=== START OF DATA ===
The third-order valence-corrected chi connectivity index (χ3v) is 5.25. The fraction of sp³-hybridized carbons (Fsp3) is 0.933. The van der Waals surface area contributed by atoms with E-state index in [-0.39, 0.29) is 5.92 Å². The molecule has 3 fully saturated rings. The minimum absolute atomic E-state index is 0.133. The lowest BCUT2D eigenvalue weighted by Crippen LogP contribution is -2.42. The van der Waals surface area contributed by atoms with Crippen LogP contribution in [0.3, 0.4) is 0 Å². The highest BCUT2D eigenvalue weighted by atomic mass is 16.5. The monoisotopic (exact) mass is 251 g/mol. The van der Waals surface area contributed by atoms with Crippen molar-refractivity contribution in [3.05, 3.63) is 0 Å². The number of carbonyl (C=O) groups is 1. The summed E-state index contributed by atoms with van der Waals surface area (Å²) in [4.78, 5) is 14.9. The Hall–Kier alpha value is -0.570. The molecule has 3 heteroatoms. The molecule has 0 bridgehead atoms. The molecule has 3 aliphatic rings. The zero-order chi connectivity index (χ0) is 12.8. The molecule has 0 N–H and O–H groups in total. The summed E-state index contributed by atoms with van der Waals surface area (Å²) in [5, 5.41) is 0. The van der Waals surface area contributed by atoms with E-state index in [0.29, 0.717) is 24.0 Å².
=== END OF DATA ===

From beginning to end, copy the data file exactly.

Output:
The third-order valence-corrected chi connectivity index (χ3v) is 5.25. The fraction of sp³-hybridized carbons (Fsp3) is 0.933. The van der Waals surface area contributed by atoms with E-state index in [-0.39, 0.29) is 5.92 Å². The molecule has 3 fully saturated rings. The minimum absolute atomic E-state index is 0.133. The lowest BCUT2D eigenvalue weighted by Crippen LogP contribution is -2.42. The van der Waals surface area contributed by atoms with Crippen LogP contribution in [0.3, 0.4) is 0 Å². The highest BCUT2D eigenvalue weighted by atomic mass is 16.5. The monoisotopic (exact) mass is 251 g/mol. The van der Waals surface area contributed by atoms with Crippen molar-refractivity contribution in [3.05, 3.63) is 0 Å². The number of carbonyl (C=O) groups is 1. The summed E-state index contributed by atoms with van der Waals surface area (Å²) in [4.78, 5) is 14.9. The Hall–Kier alpha value is -0.570. The molecule has 3 heteroatoms. The molecule has 0 bridgehead atoms. The molecule has 3 aliphatic rings. The zero-order chi connectivity index (χ0) is 12.8. The molecule has 0 N–H and O–H groups in total. The summed E-state index contributed by atoms with van der Waals surface area (Å²) in [5, 5.41) is 0. The van der Waals surface area contributed by atoms with E-state index in [0.29, 0.717) is 24.0 Å².